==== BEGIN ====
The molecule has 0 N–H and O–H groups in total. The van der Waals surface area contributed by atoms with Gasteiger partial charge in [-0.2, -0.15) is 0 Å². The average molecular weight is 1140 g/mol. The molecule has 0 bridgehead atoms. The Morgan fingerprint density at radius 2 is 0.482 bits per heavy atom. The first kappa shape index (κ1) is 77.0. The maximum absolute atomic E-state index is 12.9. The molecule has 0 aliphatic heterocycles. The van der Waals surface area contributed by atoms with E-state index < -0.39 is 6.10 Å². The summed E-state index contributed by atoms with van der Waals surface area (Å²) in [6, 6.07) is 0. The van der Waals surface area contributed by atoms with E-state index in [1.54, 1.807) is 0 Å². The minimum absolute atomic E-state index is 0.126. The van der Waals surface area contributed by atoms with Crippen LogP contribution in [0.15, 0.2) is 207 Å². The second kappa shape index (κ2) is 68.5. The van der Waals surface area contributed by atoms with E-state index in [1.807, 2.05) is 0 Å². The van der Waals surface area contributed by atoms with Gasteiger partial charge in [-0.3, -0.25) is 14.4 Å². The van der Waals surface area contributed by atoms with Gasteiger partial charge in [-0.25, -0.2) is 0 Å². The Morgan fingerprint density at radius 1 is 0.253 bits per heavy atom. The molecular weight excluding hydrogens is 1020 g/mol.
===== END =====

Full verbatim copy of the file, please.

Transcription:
The molecule has 0 N–H and O–H groups in total. The van der Waals surface area contributed by atoms with Gasteiger partial charge in [-0.2, -0.15) is 0 Å². The average molecular weight is 1140 g/mol. The molecule has 0 bridgehead atoms. The Morgan fingerprint density at radius 2 is 0.482 bits per heavy atom. The first kappa shape index (κ1) is 77.0. The maximum absolute atomic E-state index is 12.9. The molecule has 0 aliphatic heterocycles. The van der Waals surface area contributed by atoms with E-state index < -0.39 is 6.10 Å². The summed E-state index contributed by atoms with van der Waals surface area (Å²) in [6, 6.07) is 0. The van der Waals surface area contributed by atoms with E-state index in [1.54, 1.807) is 0 Å². The minimum absolute atomic E-state index is 0.126. The van der Waals surface area contributed by atoms with Crippen LogP contribution in [0.15, 0.2) is 207 Å². The second kappa shape index (κ2) is 68.5. The van der Waals surface area contributed by atoms with E-state index in [1.807, 2.05) is 0 Å². The van der Waals surface area contributed by atoms with Gasteiger partial charge in [-0.3, -0.25) is 14.4 Å². The van der Waals surface area contributed by atoms with Gasteiger partial charge in [-0.25, -0.2) is 0 Å². The Morgan fingerprint density at radius 1 is 0.253 bits per heavy atom. The molecular weight excluding hydrogens is 1020 g/mol.